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Page:Harvard Law Review Volume 1.djvu/221

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mistake must be as to a fact which, if true, would make the person paying liable to pay the money; not where, if true, it would merely make it desirable that he should pay the money.”

This remark was not necessary to the decision of the case, and it is submitted that it does not give the proper test. The following illustration would seem to prove that Bramwell’s test cannot be adopted. A, supposing that B is indebted to him, though B in fact is not, draws an order on B in favor of C, and delivers it to him as a gift. A dies, and after A’s death the order is presented by C, in ignorance thereof, and paid by B, who believes A to be alive; but he knows that he is not indebted to A. B has paid the money supposing that, by so doing, he got a good contract against A. Plainly he has no remedy against A’s estate. A’s order was a mere offer, which was revoked by A’s death,— is C to be a gainer at B’s expense? Under Bramwell’s test he must be; as the fact about which B was mistaken, namely, A’s existence, if true, would not have made B liable to comply with the order.

In Southwick v. First Nat. Bank,[1] a bill drawn by A on B, payable to A’s order, was indorsed by A to C, to whom A was indebted, the understanding between A and C being that C should obtain payment of the bill, and extinguish A’s indebtedness with the proceeds. The understanding between A and B was that A was to draw a bill on B, and with the proceeds take up an outstanding bill on which A and B were liable. The bill was presented by C to B, who accepted and also paid the bill, under the impression that A was carrying out his part of the agreement. It was held that the mistake of fact was not of a kind to entitle B to recover the money paid. “It is certainly true,” says Earl, J., delivering the opinion of the Court, “that if the drawees had known what they now know, or if they had known that the proceeds of the draft were to be applied otherwise than upon the old draft, they would not have accepted or paid the draft. But were they so mistaken that they can retain the money voluntarily paid by them? It is not every mistake that will lay the groundwork for relief. It must be a mistake as to some existing fact, not as to something to happen or to be done in the future. It must be a mistake as to some fact, not remotely, but directly, bearing upon the act against which relief is sought. If it were the rule to relieve against mistakes as to remote, or what are sometimes called extrinsic, facts,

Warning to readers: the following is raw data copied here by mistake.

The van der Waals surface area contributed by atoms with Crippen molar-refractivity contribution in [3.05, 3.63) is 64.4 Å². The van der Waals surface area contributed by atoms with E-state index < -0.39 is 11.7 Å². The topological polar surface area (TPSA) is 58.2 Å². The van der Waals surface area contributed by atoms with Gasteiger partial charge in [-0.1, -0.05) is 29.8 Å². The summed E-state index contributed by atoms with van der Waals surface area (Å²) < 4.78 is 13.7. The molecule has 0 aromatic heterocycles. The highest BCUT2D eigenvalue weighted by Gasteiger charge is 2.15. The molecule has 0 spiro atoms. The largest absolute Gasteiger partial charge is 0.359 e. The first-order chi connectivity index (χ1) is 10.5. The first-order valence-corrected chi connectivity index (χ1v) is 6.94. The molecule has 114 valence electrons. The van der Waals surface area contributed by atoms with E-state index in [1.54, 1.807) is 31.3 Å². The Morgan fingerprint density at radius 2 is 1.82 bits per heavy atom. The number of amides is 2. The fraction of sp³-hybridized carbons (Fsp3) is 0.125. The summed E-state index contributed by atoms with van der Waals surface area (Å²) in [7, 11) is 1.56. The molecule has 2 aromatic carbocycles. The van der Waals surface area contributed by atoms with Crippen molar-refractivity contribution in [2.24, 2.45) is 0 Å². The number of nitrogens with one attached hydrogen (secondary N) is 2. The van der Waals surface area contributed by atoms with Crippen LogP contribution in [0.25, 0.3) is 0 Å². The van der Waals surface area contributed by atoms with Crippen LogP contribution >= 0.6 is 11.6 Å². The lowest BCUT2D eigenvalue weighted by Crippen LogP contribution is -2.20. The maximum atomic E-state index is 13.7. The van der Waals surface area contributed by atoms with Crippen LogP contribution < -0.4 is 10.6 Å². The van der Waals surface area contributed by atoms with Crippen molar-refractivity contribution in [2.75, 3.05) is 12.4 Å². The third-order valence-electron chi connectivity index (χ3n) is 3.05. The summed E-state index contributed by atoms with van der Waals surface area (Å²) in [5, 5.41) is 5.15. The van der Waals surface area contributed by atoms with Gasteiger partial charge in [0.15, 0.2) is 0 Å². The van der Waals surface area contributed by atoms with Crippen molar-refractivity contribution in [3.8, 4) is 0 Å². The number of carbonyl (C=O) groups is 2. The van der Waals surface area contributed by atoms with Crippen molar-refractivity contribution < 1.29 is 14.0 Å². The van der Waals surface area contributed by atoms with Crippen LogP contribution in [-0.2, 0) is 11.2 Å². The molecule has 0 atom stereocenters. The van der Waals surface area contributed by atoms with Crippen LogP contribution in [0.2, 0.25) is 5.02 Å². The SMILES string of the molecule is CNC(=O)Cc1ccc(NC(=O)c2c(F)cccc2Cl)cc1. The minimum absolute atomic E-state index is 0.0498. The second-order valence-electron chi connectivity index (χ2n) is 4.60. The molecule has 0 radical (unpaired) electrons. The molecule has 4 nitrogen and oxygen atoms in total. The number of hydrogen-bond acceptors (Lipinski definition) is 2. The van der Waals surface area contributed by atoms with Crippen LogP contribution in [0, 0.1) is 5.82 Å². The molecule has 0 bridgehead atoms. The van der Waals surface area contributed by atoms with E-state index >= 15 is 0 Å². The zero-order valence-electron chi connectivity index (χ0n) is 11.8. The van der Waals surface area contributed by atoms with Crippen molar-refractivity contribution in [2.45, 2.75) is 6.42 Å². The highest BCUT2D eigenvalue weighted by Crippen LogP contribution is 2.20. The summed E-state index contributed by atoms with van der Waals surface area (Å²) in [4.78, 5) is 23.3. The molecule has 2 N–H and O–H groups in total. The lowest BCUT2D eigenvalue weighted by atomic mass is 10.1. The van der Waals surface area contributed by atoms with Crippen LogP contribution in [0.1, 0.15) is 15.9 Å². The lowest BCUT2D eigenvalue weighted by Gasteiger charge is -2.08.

1. 84 N.Y. 420.